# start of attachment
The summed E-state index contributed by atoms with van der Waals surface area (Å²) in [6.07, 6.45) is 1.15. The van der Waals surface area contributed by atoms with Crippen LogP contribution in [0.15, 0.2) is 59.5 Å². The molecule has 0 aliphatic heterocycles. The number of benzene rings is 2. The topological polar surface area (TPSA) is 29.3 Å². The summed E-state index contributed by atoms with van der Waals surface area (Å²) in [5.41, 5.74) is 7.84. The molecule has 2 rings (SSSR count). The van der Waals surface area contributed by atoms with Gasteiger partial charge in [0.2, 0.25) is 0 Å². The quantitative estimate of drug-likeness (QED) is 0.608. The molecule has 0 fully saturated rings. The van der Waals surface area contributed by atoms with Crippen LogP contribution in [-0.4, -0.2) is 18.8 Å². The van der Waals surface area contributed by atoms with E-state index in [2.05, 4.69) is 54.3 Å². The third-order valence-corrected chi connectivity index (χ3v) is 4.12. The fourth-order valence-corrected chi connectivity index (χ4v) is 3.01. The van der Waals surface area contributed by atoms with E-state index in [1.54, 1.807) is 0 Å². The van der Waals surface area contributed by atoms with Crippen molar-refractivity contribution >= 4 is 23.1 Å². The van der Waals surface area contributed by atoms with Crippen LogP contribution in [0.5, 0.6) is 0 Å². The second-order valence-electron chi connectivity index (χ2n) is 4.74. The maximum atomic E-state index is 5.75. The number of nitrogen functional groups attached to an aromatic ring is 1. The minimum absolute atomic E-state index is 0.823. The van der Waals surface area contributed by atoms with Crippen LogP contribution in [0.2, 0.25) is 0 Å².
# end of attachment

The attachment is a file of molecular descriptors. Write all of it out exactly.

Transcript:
The summed E-state index contributed by atoms with van der Waals surface area (Å²) in [6.07, 6.45) is 1.15. The van der Waals surface area contributed by atoms with Crippen LogP contribution in [0.15, 0.2) is 59.5 Å². The molecule has 0 aliphatic heterocycles. The number of benzene rings is 2. The topological polar surface area (TPSA) is 29.3 Å². The summed E-state index contributed by atoms with van der Waals surface area (Å²) in [5.41, 5.74) is 7.84. The molecule has 2 rings (SSSR count). The van der Waals surface area contributed by atoms with Gasteiger partial charge in [0.2, 0.25) is 0 Å². The quantitative estimate of drug-likeness (QED) is 0.608. The molecule has 0 fully saturated rings. The van der Waals surface area contributed by atoms with Crippen LogP contribution in [-0.4, -0.2) is 18.8 Å². The van der Waals surface area contributed by atoms with E-state index in [2.05, 4.69) is 54.3 Å². The third-order valence-corrected chi connectivity index (χ3v) is 4.12. The fourth-order valence-corrected chi connectivity index (χ4v) is 3.01. The van der Waals surface area contributed by atoms with E-state index in [1.54, 1.807) is 0 Å². The van der Waals surface area contributed by atoms with Crippen molar-refractivity contribution >= 4 is 23.1 Å². The van der Waals surface area contributed by atoms with Crippen LogP contribution in [0.5, 0.6) is 0 Å². The second-order valence-electron chi connectivity index (χ2n) is 4.74. The maximum atomic E-state index is 5.75. The number of nitrogen functional groups attached to an aromatic ring is 1. The minimum absolute atomic E-state index is 0.823. The van der Waals surface area contributed by atoms with Crippen LogP contribution in [0.2, 0.25) is 0 Å².